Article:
Did you know producing 1KG of beef requires between 50,000 and 100,000 litres of water? Or that 70% of animal experiment’s are for non-medical purposes; like cosmetics and weapons?
My name’s Jaimi Leigh and I’m quite ecstatic to be a guest on Sarah’s blog today! It is also exciting as this give’s me the chance to share with you my story!
It all began many years ago as an introverted and intrigued nine year old on the phone, on the other line consisting of my auntie, Kim Hollingsworth. (Kim Hollingsworth is a well-known public figure, animal rights activist, whistle blower and had her story depicted on the UNDERBELLY series, the Golden Mile)
I still remember this particular phone call on animal exploitation as a child appearing so new and interesting to me, but the facts immediately making sense. Whilst I listened in on every word she said, the phone glued to my ear nodding, I could not believe the corrupted world I was situated in.
I didn’t know McDonalds, such a popular food outlet for me as a child, could produce products in such a manner.
Kim had also brought the fact up my favourite idol of the time; DANIEL JOHNS (Lead singer of band Silverchair) was a committed animal activist and 100 percent vegan.
Let me tell you, my dedication to him was unbelievable. I had noted in my diary the day we were to get married.
Ending the phone call, that was it. I was now a vegetarian. Veganism seemed very challenging and foreign at such a young age, so I promised to attempt a vegan diet later on.
A week or so passed and I received an unexpected parcel in the mail. It was from Kim. Packed inside were animal friendly items and pamphlets to support vegans and to expose uninformed people to this new information.
Vegan goodies like chocolate, natural food bars, cruelty free beauty products and brochures were spread all over my bedroom floor.
I remember sitting there in amazement reading these booklets and devouring the vegan treats, falling in love!
In the early 1990’s and 2000s, veganism was such a strange practice to many that needed a detailed explanation.
Soy was also known as a popular “healthy” product to consume lots of too!
I decided to keep my recent diet change to myself, and confine my views to only the like-minded or other vegos.
However, when my eating habits were discovered, the endless amounts of questions began!
I guess I could say I liked it as an adolescent, and it made me feel different to the rest and gain much surprising attention!
“Why did you choose to be vegetarian?”
“How long have you been vegetarian?”
It really felt like I had to prepare myself for these unexpected interviews daily.
A year or two passed and I was going well.
But my support group wasn’t! The criticism and persuasive talks from family had started.
My mum was not happy at all with this choice from the day the phone call was conducted. I was too young to neither make my own decisions nor understand.
It simply meant when I first walked the road as a vego, I had to be so abrupt about the whole transformation.
I still remember pulling out the meat patty from a burger at McDonalds and saying “Yuck!” quite directly, watching mum’s frustration escalate.
My younger brother Jack Hollingsworth was my best friend growing up, and I still remember him trying to show his devotion and agreement to my new lifestyle after we had another trip to McDonalds. He took his meat patty out and with his nose screwed up said; “Yuck, a poor baby lamb” and dumped it in the bin.
Mum’s annoyance had risen to a very high level!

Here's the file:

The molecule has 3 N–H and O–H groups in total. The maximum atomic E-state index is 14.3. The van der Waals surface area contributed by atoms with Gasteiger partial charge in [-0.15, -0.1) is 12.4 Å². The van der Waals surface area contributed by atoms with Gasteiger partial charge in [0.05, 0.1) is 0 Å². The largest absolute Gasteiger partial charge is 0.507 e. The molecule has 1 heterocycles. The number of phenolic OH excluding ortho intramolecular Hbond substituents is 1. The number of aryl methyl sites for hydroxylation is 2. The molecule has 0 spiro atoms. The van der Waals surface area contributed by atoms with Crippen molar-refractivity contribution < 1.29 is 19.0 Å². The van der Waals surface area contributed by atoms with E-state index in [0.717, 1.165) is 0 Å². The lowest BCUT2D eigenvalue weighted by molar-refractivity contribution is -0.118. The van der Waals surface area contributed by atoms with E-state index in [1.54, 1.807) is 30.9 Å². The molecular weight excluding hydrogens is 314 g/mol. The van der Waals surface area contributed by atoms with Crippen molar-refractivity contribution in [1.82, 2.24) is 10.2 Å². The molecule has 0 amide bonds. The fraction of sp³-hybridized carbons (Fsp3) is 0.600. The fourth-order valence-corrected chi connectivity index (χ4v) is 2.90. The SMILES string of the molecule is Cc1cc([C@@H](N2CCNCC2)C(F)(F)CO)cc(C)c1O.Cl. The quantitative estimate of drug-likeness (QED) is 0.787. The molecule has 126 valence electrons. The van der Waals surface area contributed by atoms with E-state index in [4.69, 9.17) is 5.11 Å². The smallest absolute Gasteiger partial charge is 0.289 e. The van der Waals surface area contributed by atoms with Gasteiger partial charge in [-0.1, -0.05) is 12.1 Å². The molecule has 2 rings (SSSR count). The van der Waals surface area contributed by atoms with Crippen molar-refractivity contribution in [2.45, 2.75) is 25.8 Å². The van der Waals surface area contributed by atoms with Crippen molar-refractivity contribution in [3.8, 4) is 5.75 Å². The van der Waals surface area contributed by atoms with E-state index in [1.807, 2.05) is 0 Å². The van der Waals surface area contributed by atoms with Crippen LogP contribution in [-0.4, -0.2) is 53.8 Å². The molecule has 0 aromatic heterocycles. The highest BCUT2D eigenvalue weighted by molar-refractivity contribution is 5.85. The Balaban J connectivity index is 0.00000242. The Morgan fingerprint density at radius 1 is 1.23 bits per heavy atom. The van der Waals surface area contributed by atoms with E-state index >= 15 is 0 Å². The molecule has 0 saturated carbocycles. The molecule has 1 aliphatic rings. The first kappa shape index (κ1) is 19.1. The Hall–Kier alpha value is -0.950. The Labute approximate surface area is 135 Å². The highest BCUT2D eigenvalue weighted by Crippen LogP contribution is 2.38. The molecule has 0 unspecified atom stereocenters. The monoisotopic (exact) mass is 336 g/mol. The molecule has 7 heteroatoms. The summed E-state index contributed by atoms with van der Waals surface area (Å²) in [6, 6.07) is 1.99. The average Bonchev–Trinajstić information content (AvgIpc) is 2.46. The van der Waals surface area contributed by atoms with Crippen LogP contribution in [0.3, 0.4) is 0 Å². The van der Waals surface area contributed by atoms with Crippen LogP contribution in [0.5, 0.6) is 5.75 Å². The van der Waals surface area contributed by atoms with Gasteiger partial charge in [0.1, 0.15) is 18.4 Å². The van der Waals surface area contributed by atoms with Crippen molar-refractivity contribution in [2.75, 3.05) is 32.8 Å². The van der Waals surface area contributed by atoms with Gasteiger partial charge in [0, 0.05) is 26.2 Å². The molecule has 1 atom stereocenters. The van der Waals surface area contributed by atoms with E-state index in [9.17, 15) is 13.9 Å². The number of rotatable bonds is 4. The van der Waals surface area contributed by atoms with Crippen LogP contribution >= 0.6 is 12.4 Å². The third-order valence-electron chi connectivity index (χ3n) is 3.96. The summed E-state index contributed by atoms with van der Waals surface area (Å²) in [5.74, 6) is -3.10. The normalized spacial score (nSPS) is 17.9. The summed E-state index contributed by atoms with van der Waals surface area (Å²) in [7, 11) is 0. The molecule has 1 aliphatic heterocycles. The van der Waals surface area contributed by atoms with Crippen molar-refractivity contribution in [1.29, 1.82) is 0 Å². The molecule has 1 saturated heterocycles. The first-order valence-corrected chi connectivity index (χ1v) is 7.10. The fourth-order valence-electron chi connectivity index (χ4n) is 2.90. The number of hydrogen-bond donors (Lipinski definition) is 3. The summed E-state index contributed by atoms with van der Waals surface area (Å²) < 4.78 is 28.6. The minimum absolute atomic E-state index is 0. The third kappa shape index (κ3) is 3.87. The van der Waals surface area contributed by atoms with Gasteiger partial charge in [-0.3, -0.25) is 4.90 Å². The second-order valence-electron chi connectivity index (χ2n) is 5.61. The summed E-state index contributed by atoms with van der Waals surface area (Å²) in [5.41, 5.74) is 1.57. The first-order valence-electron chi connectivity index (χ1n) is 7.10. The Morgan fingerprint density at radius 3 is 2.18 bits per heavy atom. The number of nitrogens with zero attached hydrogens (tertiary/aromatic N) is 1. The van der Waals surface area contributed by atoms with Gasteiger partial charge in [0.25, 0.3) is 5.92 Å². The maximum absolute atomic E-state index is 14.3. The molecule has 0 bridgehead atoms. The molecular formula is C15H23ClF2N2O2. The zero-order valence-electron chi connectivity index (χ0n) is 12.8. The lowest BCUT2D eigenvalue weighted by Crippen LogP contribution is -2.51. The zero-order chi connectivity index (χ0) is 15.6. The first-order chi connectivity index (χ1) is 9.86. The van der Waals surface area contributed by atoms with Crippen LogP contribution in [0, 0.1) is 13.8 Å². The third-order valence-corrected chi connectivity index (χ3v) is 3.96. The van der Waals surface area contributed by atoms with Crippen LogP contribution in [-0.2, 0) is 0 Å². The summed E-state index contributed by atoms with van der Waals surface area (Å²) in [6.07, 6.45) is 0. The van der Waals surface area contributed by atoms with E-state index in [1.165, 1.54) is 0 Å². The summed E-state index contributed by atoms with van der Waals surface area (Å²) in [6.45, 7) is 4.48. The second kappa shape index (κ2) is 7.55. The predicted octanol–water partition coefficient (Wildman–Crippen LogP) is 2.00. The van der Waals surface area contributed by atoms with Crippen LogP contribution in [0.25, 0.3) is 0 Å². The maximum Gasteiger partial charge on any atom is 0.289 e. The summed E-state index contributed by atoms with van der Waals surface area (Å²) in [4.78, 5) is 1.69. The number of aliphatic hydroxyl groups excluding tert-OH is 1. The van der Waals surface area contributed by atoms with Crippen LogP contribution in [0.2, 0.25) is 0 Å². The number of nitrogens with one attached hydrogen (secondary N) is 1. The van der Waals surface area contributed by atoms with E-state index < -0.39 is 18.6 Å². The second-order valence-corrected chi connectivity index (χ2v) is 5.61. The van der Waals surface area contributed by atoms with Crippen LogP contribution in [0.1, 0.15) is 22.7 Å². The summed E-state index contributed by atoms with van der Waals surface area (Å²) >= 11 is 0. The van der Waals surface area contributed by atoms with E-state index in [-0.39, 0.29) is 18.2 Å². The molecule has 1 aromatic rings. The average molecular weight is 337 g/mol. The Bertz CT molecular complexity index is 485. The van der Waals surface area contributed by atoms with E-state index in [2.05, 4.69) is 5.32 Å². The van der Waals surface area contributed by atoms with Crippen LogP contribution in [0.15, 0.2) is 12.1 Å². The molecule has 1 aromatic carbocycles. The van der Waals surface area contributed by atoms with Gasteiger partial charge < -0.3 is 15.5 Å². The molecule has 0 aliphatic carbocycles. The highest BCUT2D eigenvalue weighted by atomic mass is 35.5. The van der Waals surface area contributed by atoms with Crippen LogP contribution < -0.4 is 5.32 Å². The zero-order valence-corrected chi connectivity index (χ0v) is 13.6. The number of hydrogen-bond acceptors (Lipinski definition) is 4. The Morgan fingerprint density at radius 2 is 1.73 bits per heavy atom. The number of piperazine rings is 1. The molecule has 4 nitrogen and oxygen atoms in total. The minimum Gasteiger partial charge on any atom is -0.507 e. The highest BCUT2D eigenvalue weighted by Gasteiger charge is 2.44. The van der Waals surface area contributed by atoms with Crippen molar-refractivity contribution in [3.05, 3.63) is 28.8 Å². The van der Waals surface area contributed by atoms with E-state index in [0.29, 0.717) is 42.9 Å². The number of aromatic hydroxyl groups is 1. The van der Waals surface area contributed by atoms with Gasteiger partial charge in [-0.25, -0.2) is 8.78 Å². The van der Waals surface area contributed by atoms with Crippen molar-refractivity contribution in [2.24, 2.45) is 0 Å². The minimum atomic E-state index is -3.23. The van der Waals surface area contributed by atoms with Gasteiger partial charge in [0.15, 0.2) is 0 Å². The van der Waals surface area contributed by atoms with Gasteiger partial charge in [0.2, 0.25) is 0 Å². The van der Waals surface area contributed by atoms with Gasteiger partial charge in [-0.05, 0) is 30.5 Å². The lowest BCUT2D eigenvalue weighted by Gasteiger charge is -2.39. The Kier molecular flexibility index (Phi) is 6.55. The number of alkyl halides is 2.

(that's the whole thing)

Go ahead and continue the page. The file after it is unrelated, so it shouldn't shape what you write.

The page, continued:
But I was feeling good, and influential. Which made me feel I was slowly making progress in informing others.
It had been about a year or two for me as a vegetarian, when I decided to alter my dinning experience .At dads on the menu was home made burgers, and I had had enough of feeling like a different species, so thought out of my own will, I will try a meat patty on my burger this time.
I still recall running to the bathroom bringing it all back up!
I had become apprehensive, in that my decision was wrong. I was now suddenly trapped as a vegetarian who was meant to be consuming meat like a “normal” human.
Years passed and things got better as they always do.
The food market expanded introducing products for vegans and vegetarians, introducing more yummy meat alternates and restaurants including at least one vegetarian/vegan option to satisfy that one “picky” dinner.
Family BBQ’s also were somewhere I was properly catered for too, out of question.
So, eventually, I grew into the happy, healthy, ethical 19 year old I am today. I have slowly transformed into a vegan/raw eater since finding Sarah’s blog and reading more on the health benefits of natural foods and the harm preservatives and MSG has on our bodies.
After the completion of year 12, I moved to Brisbane to start my journey of finding my true ambitions and self.
My vego lifestyle was no longer just for the unethical treatment of animals in the food industry, but also to avoid the damage and corruption of the whole system.
I now know I am being an ethical individual, by not contributing to the waste of precious resources such as land, water and the pollution of our air. So much wasted as large factories and farms continue to supply for human pleasure and keep the world going around from large greedy revenues.
I currently do my part volunteering at the RSPCA Campus. There is nothing more rewarding than nurturing neglected, abused animals back to happiness and contentment.
I can easily admit today, I am more open with my vego lifestyle and decisions to shop ethically: using no animal products for food consumption, beauty, entertainment, health or fashion!
Thank you for reading and letting me share my story!
Below I have linked the animal liberation website which shares interviews with some huge names of Australia (Peter Brock, Daniel Johns, Lindsey McDougall (Triple J) and my own Kim Hollingsworth) who all live vegan lifestyles